The two teams will battle in a Sweet 16 matchup at 6:10 p.m. (CST) on Thursday at the HP Pavilion in San Jose.
This game features two of the winningest programs in recent years. SIU ranks eighth nationally in wins (155) since the 2001-02 season, while KU is fifth with 158 victories. While the Salukis are making their third appearance in the Sweet 16, the school has never been to an Elite Eight.
And Bill Self’s Jayhawks don’t plan to let SIU make history on Thursday. They’ll be plenty fired up come tipoff.
“This is the NCAA tournament,” said junior guard Russell Robinson. “It doesn’t matter who we’re playing against, what conference, how big their name is. We want to win every game. I think we’re going to come out with enough energy to do that. Doesn’t matter if it’s SIU or Duke, I think we’re just going to come out and play hard.”
Both teams head into their matchup on a roll. No. 1 seed KU (32-4) has won 13 straight games and ran past Niagara and Kentucky in the first two rounds. No. 4 seed SIU (29-6), meanwhile, has won 15 of its last 16 games and is coming off victories over Holy Cross and Virginia Tech in the Big Dance.
Southern Illinois, which has won the most games in school history and is making its sixth straight NCAA tournament appearance, boasts impressive talent and a strong defense. The Salukis are holding opponents to just 56.1 points per game — third best in the country.
SIU is led by Missouri Valley Conference Player of the Year Jamaal Tatum and Defensive Player of the Year Randal Falker. SIU coach Chris Lowery was also MVC Coach of the Year and is the youngest head coach in the NCAA Tournament at age 34.
Tatum, a 6-2 senior guard, leads the team in scoring with 15.1 points per game and shoots 44.2 percent from three-point land. He’s followed by Falker at 12.1 ppg. The 6-7 junior forward also averages 7.7 rebounds and 2.1 blocks per game.
“Tatum is as good as we played against this year,” Self said. “He and AC Law, as far as getting the shot on the zone. He's great at the end of the clock. He can make hard shots. He takes some hard shots, but he still shoots 42% from three. He's really a good guard. Plays the one or the two. Falker is kind of, from an activity standpoint, a (Dennis) Rodman or a (Renaldo) Balkman, the player from South Carolina. He's everywhere. He can slide his feet as well as any guard. He can switch out and guard a guard. He's got great length. He blocks shots. He's a fabulous athlete. He can obviously score.”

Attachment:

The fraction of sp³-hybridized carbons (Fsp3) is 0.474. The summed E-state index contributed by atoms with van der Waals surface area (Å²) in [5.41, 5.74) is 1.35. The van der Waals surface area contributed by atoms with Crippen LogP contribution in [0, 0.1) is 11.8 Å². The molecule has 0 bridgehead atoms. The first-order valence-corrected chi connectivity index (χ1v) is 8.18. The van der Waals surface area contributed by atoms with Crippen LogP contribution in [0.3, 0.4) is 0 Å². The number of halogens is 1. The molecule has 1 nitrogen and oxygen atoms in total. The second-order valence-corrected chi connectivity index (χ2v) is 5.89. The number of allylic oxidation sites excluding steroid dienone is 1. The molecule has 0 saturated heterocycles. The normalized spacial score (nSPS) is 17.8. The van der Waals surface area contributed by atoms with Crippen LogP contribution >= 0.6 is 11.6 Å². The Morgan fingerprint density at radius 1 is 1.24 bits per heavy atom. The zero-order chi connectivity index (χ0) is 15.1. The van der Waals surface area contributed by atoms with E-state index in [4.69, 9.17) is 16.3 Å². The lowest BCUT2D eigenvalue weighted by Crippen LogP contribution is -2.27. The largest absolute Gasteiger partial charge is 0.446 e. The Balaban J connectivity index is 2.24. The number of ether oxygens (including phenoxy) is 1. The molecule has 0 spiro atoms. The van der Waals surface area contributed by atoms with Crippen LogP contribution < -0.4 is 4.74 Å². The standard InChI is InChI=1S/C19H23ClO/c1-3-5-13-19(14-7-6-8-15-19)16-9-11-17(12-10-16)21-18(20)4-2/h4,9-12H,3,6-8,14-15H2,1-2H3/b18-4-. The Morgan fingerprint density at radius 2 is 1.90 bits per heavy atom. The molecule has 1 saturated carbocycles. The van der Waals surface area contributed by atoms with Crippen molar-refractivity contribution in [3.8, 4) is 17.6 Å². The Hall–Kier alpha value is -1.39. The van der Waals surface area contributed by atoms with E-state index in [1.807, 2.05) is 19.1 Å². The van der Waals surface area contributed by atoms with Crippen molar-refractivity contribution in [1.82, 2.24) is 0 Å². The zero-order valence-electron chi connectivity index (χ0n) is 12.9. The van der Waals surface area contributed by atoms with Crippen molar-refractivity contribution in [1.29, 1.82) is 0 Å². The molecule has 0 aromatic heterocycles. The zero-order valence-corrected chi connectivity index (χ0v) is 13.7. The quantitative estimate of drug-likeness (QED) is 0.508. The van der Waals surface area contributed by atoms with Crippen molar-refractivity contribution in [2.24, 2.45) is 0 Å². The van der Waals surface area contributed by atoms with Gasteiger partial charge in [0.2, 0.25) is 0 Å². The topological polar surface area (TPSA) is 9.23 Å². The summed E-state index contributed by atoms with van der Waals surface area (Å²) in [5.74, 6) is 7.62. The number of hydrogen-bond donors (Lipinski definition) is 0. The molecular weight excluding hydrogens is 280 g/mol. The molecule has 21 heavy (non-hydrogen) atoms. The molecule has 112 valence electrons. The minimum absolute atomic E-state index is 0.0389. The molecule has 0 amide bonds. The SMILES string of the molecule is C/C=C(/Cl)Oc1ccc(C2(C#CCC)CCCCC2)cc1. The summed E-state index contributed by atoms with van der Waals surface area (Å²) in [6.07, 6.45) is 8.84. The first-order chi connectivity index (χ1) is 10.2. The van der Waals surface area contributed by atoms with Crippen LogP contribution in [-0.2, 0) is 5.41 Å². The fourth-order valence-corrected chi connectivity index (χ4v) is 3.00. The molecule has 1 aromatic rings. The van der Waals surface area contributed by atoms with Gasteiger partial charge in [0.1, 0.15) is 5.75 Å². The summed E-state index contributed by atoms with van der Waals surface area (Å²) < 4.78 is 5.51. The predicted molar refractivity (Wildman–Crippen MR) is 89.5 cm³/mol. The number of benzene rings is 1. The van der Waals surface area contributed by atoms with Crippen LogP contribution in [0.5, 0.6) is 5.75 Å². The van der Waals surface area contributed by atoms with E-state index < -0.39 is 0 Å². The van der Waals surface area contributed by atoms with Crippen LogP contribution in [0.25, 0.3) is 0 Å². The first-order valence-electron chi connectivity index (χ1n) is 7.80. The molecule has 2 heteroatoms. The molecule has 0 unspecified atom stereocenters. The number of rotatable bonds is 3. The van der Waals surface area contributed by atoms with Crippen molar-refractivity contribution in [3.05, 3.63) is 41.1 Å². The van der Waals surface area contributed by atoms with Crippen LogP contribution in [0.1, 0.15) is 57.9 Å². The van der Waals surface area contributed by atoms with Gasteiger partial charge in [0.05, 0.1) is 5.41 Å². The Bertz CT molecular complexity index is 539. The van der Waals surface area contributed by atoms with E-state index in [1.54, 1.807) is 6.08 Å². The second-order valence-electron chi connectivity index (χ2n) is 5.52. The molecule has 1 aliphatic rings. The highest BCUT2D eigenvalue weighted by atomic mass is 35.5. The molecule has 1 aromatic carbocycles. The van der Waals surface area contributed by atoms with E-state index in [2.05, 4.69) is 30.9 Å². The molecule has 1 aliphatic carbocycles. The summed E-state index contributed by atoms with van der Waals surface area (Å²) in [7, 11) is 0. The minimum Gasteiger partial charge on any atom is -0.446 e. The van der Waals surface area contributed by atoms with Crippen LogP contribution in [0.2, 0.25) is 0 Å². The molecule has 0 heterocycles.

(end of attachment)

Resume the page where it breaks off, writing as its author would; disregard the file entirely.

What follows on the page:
SIU could potentially be in trouble if its third-leadiing scorer (6-7 junior forward) Matt Shaw (11.3 ppg) is unable to play on Thursday. He suffered a high ankle sprain in the Salukis’ first-round victory over Holy Cross, and did not play in SIU’s last game vs. Virginia Tech. Southern Illinois had started the same five players the whole season until Shaw’s absence. Shaw is a vital part of the team’s success; the Salukis are 9-0 when he scores at least 15 points, and 15-0 when Shaw grabs at least six rebounds.
“Shaw practiced today and participated in a couple of shooting drills and three-man weave,” Lowery said at his press conference Thursday at the HP Pavilion. “He is still very ginger, but I assume he’s going to try and play. Obviously, as practice continues, we’ll be able to see more how he does, particularly laterally, but as of right now, he’s still day-to-day and will be a game time decision.”
“We have a system in place,” Lowery said. “I think that's how you teach 'em. There's high-scoring teams within our league that we've slowed down. Obviously they don't have the NBA lotteries that these guys have. You don't get coaxed because obviously we have older kids and they understand tempo, they understand what we're trying to do. I don't think we'll be tricked or forced into playing a way that we don't want to play unless we just totally lose our minds and go crazy, abandon what's made us successful.”
And SIU has been very successful this season. So what about that Rodney Dangerfield image?
“I think the true basketball fans recognize us,” Tatum said. “I mean, you have to. If you are up on basketball, college basketball, you have to notice us. I don't care if that's for how many games we won in the last few years or how long our home-winning streak has been in conference play, or what we are ranked nationally on defense. You have to notice some aspect about the Saluki basketball team.
“We've gotten exposure in all the NCAA tournaments. It wasn't good for us last year to go out and lose in the first round to West Virginia as bad as we did, but we made it there. This year we’ve come out and played hard, won some games. It's going to put us on a pedestal nationally. We have to keep on competing and playing hard to get that national exposure up even higher.”
Beating Kansas will definitely help. But these Jayhawks have had the bullseye on their backs all year. KU is used to the pressure. The ‘Hawks are now elevating their game when the stakes count the most.
“Expectations are high,” Robinson said. “I think everyone expects that when they get recruited here. You want to be in a position to do big things every single season. This year we have the personnel to do that. I think we want to go out and play to our potential. I think our potential is going all the way.”